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  1. Zeus is the Greek god of the sky and of thunder, and the ruler of Mount Olympus. (Web site)
  2. Zeus is the ideal person and Athena is the personification of ideal wisdom and thus but come from Zeus's head.
  3. Zeus is the only deity in the Olympic pantheon whose name has such a transparent Indo-European etymology (Burkert 1985, p 321).
  4. Zeus is the only deity in the Olympic pantheon whose name has such a transparent Indo-European etymology.
  5. Zeus was a celestial god, and originally worshiped as a weather god by the Greek tribes. (Web site)


  1. Helios is the young Greek god of the sun. (Web site)
  2. Helios was seen driving a fiery chariot across the sky. (Web site)
  3. Helios was worshipped in various places of the Peloponnesos, but especially on Rhodes, where each year gymnastic games were held in his honor. (Web site)


  1. Hera was jealous of Zeus after he had an affair with Metis, from which the goddess of prudence was pregnant with Athena. (Web site)
  2. Hera was mainly worshipped as a goddess of marriage and birth. (Web site)
  3. Hera was so annoyed at Zeus producing a child apparently on his own that she caused herself to conceive and bear Hephaestus by herself.
  4. Hera was so annoyed at this that she gave birth to Hephaestus by herself.
  5. Hera was the mother of Hephaestus (without Zeus), and probably of Ares. (Web site)


  1. Apollo is also the God of healing.
  2. Apollo is also to have been said to have aided Paris in the killing of Achilles.
  3. Apollo is known as the leader of the Muses ( "musagetes") and director of their choir. (Web site)
  4. Apollo is the leader of the choir of the Muses and consequently he has the surname Musagetes.
  5. Apollo is the male deity who operates as much above ground as from below ground. (Web site)


  1. ARISTOPHANES was born about 444 B.C. Of his private life we know positively nothing. (Web site)
  2. Aristophanes was unquestionably "licentious"; so the worthy monks have preserved all his works for us.


  1. Democedes was a Greek physician and a part of the court of Darius I. He was born in Croton, part of present-day Italy.


  1. PLATO was born at Athens in 429 B.C., the year in which Pericles died. (Web site)
  2. Plato was a pupil of Socrates, the famous Greek scholar and teacher. (Web site)
  3. Plato was about twenty-five when Socrates was tried and executed, and had probably known the old man most of his life. (Web site)
  4. Plato was born in Athens or Aegina in May or December in 428 or 427 BC. He was raised in a moderately well-to-do aristocratic family.


  1. Delphi - The Oracle of Delphi was the best known and most respected of the oracles and seers of antiquity.
  2. Delphi was a religious center whose neutrality was guarded by the Amphictyonic League, an ancient and mainly religious association of central Greeks. (Web site)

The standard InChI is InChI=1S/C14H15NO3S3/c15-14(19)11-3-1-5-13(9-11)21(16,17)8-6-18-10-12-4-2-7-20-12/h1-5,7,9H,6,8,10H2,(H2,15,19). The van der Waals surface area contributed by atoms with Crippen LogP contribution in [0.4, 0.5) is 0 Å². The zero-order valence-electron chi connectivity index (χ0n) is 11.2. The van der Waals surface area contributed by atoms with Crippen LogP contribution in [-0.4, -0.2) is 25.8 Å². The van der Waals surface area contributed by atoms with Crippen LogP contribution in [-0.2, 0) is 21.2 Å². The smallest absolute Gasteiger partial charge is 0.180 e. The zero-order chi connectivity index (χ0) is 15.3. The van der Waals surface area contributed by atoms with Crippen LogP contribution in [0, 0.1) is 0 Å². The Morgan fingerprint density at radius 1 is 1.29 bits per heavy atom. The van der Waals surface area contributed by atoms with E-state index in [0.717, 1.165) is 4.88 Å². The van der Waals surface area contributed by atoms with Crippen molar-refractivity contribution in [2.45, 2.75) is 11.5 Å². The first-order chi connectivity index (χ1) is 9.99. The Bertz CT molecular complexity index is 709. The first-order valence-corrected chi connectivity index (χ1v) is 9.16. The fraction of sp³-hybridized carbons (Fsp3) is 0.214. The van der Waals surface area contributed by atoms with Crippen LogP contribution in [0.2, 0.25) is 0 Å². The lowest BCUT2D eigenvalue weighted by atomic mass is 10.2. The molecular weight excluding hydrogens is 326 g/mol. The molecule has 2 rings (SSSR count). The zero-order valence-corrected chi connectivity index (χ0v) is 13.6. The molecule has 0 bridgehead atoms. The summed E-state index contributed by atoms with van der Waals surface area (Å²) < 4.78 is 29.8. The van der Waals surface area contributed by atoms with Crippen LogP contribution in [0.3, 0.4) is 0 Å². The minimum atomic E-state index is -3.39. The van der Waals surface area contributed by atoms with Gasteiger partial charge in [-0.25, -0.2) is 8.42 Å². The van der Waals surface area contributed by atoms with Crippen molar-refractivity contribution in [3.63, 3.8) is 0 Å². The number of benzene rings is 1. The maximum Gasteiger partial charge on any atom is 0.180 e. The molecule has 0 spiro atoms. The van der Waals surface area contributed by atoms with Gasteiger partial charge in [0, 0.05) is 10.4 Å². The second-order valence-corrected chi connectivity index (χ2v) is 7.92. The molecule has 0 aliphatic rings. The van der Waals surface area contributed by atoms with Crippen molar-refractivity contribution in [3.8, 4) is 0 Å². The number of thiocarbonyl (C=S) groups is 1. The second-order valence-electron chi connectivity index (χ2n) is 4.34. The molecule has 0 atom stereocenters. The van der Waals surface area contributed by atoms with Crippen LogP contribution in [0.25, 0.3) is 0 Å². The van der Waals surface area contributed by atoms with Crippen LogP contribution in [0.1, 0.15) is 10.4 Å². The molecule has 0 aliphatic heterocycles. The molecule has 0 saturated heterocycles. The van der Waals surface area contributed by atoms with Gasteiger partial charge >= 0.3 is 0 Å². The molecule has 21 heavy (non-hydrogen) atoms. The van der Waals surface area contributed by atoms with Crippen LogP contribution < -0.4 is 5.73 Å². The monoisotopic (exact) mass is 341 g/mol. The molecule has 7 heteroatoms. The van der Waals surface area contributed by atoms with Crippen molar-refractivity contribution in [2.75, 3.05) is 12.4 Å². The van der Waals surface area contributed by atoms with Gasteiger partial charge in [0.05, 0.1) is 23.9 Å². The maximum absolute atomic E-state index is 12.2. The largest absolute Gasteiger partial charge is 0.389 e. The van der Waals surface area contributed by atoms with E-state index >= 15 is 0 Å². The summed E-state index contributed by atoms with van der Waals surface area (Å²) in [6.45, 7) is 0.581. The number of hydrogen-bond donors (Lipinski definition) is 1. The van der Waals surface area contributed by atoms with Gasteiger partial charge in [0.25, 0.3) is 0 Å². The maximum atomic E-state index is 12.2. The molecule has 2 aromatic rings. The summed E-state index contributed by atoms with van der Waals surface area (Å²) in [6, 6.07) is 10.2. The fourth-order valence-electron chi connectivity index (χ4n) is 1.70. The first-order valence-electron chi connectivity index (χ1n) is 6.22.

3. Delphi was also known as the center of the world, the Omphalos, a carved symbol of prophetic arts and also represented the "navel of the world". (Web site)
  4. Delphi was located in a plateau on the side of Mt. (Web site)
  5. Delphi was regarded as the centre of the world.


  1. Ephesus was at its peak during the first and second century AD. (Web site)
  2. Ephesus was eventually completely abandoned in the 15th century and lost her former glory. (Web site)
  3. Ephesus was founded in the 11th century bc and later became part of the Athenian empire.


  1. Posidippus - A biographical note on the Greek dramatist Posidippus.


  1. Ares is the main antagonist in the video game God of War.
  2. Ares is the name of one of the false gods of Ilium, a novel written by Dan Simmons.
  3. Ares was furious and turned Alectryon into a rooster, which now never forgets to announce the arrival of the sun in the morning.
  4. Ares was mainly worshipped in Thracia, a region known for its fierce people. (Web site)
  5. Ares was mainly worshipped in Thracia.


  1. Achaeans is the name of the tribe that, reinforced by the Aeolians, first dominated Greek territories, centering itself around its capital in Mycenae.
  2. The Achaeans are one of the four main tribes occupying the ancient Greek mainland (Achaeans, Aeolians, Ionians, Dorians).
  3. The Achaeans are those who fought on the Greek side in the Trojan War.
  4. The Achaeans is one of the collective names used for the Greeks in Homer's Iliad and Odyssey.
  5. The Achaeans were also encouraged by Pytheas, who at that time was Boeotarch at Thebes, and the Thebans promised to give enthusiastic support in the war. (Web site)

Achaean League

  1. The Achaean League was a confederation of Greece polis s in Achaea, a territory on the northern coast of the Peloponnese.
  2. The Achaean League was a confederation of Greece poliss in Achaea, a territory on the northern coast of the Peloponnese.